In the past decade, most explainable AI research has focused on the development of post-hoc explanatory methods like feature attribution and visualization.

That said, more recently, there have been several methods that introduce novel, interpretable-by-design models that were intentionally designed to produce an explanation, for example as a decision tree [26], via graph neural networks [29], by comparing to prototypical examples [7], by constraining neurons to correspond to interpretable attributes [19, 22], or by summing up evidence from multiple image patches [6].

As researchers have continued to develop explainable AI methods, some work has also focused on the development of disciplined evaluation benchmarks for explainable AI and have highlighted some shortcomings of popular methods and the need for such metrics [1,2,3, 9, 11, 16, 23, 28, 30, 37, 39].

In tandem with the increased research in explainable AI, there have been a number of research outputs [32] and gatherings (e.g., tutorials, workshops, and conferences) that have focused on this research area, which have included some of the following:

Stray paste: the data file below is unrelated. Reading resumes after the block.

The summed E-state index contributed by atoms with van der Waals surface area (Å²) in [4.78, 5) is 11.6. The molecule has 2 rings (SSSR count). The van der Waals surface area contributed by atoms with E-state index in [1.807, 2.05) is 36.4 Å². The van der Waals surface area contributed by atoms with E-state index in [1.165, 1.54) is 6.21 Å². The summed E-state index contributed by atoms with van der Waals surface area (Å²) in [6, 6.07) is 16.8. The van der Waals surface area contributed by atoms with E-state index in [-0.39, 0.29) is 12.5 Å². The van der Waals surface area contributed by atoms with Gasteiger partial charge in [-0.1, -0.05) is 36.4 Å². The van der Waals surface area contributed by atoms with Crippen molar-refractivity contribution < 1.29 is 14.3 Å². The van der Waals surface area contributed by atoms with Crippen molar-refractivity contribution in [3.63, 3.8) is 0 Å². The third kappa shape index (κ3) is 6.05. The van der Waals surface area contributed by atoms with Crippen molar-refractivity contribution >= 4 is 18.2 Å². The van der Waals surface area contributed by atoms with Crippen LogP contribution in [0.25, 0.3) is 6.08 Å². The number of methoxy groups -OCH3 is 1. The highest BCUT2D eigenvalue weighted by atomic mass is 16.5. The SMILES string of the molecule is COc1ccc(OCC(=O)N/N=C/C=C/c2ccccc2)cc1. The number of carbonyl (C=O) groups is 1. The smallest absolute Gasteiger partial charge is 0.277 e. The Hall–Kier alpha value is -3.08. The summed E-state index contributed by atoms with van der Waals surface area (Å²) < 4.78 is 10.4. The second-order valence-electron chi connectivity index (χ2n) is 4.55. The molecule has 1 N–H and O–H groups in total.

• NeurIPS workshop on “Interpreting, Explaining and Visualizing Deep Learning – Now what?” (2017)

  • ICLR workshop on “Debugging Machine Learning Models” (2019)

  • ICCV workshop on “Workshop on Interpretating and Explaining Visual AI Models” (2019)

  • CVPR tutorial on “Interpretable Machine Learning for Computer Vision” (2018–ongoing)

  • ACM Conference on Fairness, Accountability, and Transparency (FAccT) (2018–ongoing)

  • CD-MAKE conference with Workshop on xAI (2017–ongoing)